Camille’s artistic collaborations with Rodin had always been successful, but when their relationship ended, collectors and galleries had little interest in the provocative sculptures of a female artist. Claudel resented Rodin and felt he was stealing her ideas and hadn’t given her credit for the work she’d done on his behalf. Her status as a single woman in the art world resulted in a life of poverty and mental instability. Claudel fell into a state of destitution, paranoia, and self-destruction, supported only by her father.  
      When he passed away, Camille’s mother and brother did not inform her of his death. A week later, in March of 1913, Claudel’s brother committed her to an asylum, where he restricted her mail correspondence. She could only exchange mail with him. Despite an outcry from the press and multiple recommendations from doctors to release the artist as a healthy, capable adult, she remained confined by her brother for the rest of her life. In 1920, Camille was declared dead, but she was still alive in the asylum, silenced and cut off from the rest of the world. She believed, for years, that her brother was making plans to bring her home. He visited her seven times in thirty years.  
      She died in 1943 and her remains were buried in a modestly marked grave. Her brother did not attend the funeral. 
      Art historians have recorded Camille Claudel’s achievements as unrivaled, her skill equal to that of celebrated master sculptor, Auguste Rodin, who had a successful career until his death at seventy-seven.  

      I’m the youngest cousin on both sides of my family. I’m too little for everything and always trying to join games and conversations beyond my years. My one sibling is almost eight years older, and I often feel the loneliness I imagine plagues an only child. Whenever I’m included in an activity with the adults or older kids in my life, it feels magical. 
      At age six, I’m invited to play a board game with a group of teenage boys. I sit quietly on the beige shag carpet, waiting for instruction on how to play. Brimming with excitement, I wonder what I’ve done to finally be invited. First though, I have to prove I’m a big girl. 
      There’s a built-in shelving unit with a small cubby that houses TV trays. I squeeze in beside them when I play hide and seek, one of my best hiding spots as the smallest in the family. 
      This is where I crouch when I’m told to take off all my clothes. I stare out at the four teenage boys in tube socks, shorts, and t-shirts. One of them closes the door. Another does all the talking. The others sit there, waiting for the game to begin. Is this part of the game? If I don’t do as instructed, I’ll never be invited to play again. This is my only chance.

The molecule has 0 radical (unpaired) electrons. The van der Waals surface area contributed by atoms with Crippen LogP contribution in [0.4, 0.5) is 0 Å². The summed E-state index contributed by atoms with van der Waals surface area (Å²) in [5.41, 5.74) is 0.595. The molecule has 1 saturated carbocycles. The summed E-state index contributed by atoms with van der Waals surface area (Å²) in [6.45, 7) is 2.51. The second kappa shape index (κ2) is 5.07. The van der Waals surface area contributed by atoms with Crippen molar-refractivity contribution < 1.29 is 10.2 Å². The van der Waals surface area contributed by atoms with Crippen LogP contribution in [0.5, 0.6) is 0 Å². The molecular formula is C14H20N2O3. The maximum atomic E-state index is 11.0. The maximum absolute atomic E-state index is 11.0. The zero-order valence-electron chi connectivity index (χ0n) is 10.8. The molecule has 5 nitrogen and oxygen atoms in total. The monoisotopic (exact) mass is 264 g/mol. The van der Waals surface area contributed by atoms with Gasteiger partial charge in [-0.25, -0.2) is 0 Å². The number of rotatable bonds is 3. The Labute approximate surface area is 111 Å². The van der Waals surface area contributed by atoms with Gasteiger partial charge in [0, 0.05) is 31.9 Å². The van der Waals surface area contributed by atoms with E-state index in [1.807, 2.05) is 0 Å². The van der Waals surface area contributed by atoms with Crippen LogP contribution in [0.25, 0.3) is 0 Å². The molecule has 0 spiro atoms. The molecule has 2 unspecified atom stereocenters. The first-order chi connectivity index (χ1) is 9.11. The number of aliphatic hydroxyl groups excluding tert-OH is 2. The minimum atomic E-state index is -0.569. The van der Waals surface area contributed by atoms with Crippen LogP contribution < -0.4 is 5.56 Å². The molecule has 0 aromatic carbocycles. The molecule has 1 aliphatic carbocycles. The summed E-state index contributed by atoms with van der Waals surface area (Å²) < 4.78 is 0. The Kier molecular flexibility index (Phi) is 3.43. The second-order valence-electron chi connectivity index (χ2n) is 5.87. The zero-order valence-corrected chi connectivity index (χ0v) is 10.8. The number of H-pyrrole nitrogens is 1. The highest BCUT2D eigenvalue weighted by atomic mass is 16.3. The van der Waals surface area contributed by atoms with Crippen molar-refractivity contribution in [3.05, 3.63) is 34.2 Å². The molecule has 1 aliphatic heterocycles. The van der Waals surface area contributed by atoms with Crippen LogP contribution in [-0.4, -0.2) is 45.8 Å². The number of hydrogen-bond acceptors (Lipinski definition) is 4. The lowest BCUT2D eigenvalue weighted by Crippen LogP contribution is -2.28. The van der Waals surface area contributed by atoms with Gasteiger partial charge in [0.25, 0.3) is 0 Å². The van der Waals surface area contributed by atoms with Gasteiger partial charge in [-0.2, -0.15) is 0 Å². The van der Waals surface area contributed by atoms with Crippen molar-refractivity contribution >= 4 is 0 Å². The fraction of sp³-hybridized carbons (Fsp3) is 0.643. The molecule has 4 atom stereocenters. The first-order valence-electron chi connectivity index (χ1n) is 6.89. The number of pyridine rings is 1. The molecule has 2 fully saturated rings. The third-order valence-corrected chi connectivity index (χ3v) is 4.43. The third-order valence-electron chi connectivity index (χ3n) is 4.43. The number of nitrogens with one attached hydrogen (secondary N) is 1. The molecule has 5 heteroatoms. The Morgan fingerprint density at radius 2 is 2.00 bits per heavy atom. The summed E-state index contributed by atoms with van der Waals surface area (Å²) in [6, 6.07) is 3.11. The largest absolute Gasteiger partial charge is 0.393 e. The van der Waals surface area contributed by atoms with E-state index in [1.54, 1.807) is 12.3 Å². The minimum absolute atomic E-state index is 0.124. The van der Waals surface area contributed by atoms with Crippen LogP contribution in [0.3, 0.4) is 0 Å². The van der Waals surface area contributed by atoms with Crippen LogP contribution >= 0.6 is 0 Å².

It’s so cold, my clothes at my feet. The boys don’t meet my eyes when I look at theirs. One boy whispers something to another. I don’t want to play a game after all. I put on my undershirt and panties, grab my dress, and run upstairs to my bedroom. This won’t be the last time I lose the game. 
      Years later, I’ll remember that cold feeling while throwing up my dinner. Without a voice, this is what comes out of my mouth. 

      I wasn’t instantly sold on A Room of One’s Own. I understood what Virginia Woolf was trying to say, but there’s an underlying assumption about privilege and opportunity. It puts the systemic inequity of gender in plain sight but doesn’t fully account for the disparity among classes. The piece didn’t click for me until I learned of the profound disadvantage plaguing Woolf’s aspirations, literary and otherwise.  
      Growing up in comfortable homes, Woolf had many bedrooms over her lifetime, but her space had been invaded early on and would never feel completely her own, after that. It didn’t matter how many rooms her family could afford.
      Virginia and her sister Vanessa were sexually abused by their half-brothers, and she was outspoken about the silencing that went on—angered by the casual acceptance of something that was clearly damaging —affecting victims for their entire lives yet brushed off as a shameful annoyance in families. Woolf’s nephew and biographer, Quentin Bell, felt the abuse had spoiled his aunt’s life “before it had fairly begun.”  
      Woolf’s early writing provided clues to a past involving abuse. In a 2017 study on childhood sexual abuse in literature, Dr. Lenore C. Terr describes many of Woolf’s fictional characters as exhibiting symptoms of childhood trauma, the same ones manifested by Woolf herself, such as dissociation and sexual numbing. Later in life, Virginia Woolf wrote and spoke about the lifelong, debilitating consequences of childhood sexual abuse. She publicly addressed one of society’s greatest taboos, at a time when these topics were never discussed openly, if at all.